By now you are probably familiar with Asia Bibi. Accused of blasphemy while working in the fields near her home in Pakistan, the mother of four spent eight years on death row. She now seeks refuge in the West from her assassins.
Her bid to come has not been without controversy. Several countries, including Australia, have offered to take her. Others have not, with some notable inclusions.
In November, it was reported Theresa May personally ordered her Home Secretary, Sajid Javid, to back off the case. According to the Home Office, offering Bibi asylum could pose a domestic security threat. An interesting statement, to say the least.
Not unknown for missing an opportunity to cave to Islamist ire, Her Majesty’s government subsequently cast its bid for Most Invertebrate Western Nation 2018 (a hotly contested prize). But wait. What Islamist ire?
No man or woman had taken to the streets to protest Bibi’s release. There has been no lava-spewing Imam doing the media rounds. The meek and mild community leader calling on Downing Street to reverse action is yet to appear on the BBC. So, what’s the issue?
There are a few things that may have weighed on the PMs mind. Perhaps she remembers the warrant for murder of a British novelist pumped out of mosques from Tehran to Bradford in 1989. Or the dormant legion of 23,000 potential Jihadists that currently sit on MI5 watch lists. Or the protests earlier this year outside the US embassy in London, that featured a friendly reminder to the Jews the army of Muhammad is returning. Oh, they only mean Zionists though.
There are plenty more cases that string this eerie tune. So why take Bibi, and risk ensconcing oneself in the nerve-sensitive politics of multiculturalism?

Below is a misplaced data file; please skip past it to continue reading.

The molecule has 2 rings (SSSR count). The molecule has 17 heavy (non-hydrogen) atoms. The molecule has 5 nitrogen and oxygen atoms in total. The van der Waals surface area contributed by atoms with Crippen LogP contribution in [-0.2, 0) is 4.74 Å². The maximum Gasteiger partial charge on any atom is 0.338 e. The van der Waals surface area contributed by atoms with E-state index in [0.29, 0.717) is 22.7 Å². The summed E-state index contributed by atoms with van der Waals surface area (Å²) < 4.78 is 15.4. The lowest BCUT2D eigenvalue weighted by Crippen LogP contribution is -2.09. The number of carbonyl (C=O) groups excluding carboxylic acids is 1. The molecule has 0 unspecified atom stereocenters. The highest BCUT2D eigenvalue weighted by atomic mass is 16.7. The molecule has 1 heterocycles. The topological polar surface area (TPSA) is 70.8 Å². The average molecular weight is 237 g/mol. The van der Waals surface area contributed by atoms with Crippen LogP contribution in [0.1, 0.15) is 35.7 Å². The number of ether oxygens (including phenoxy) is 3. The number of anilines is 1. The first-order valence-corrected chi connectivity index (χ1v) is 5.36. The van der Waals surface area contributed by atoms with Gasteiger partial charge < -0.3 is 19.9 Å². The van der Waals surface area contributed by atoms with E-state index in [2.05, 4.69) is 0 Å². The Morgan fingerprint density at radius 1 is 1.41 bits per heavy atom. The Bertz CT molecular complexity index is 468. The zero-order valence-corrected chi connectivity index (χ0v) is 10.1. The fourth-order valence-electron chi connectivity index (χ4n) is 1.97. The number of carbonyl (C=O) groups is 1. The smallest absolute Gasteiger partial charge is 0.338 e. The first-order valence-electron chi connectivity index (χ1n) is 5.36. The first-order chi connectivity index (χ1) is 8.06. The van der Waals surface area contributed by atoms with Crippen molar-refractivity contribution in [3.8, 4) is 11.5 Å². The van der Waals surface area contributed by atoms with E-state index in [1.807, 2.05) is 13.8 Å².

Well, there’s a solution. Don’t take her. Don’t even debate it. Just give in, before a tear has even been shed. And that’s exactly what she did.
May’s embargo precisely demonstrates the values-rot presently within the political class across the West. If it is the case that Britain has a faction within it that implicitly, and often rather explicitly, threatens the security of the nation, should it not be confronted? It should not be the abused mother of four fatuously imprisoned for blasphemy who cannot come to Britain. It should be those that wish her harm that should be reconsidering their place in society.
When stripped to the bone, May’s decision reads something like this: a minority of a minority now has the ability to hold the majority to ransom. It says we will stab and suicide bomb and shoot your cartoonists if you do not comply with our demands. And the majority, led by gelatine legislators, now caves, pre-emptively, to that lesser minority, before it has even threatened to get upset. In our pathological pursuit to live a quiet life, we surrender the fight before it’s even bothered to arrive.
In 2015, a leaked Ministry of Defence report offered a disconcerting peek into British multiculturalism. London would be unable to engage militarily in a variety of foreign lands, it revealed, due to ‘domestic’ factors.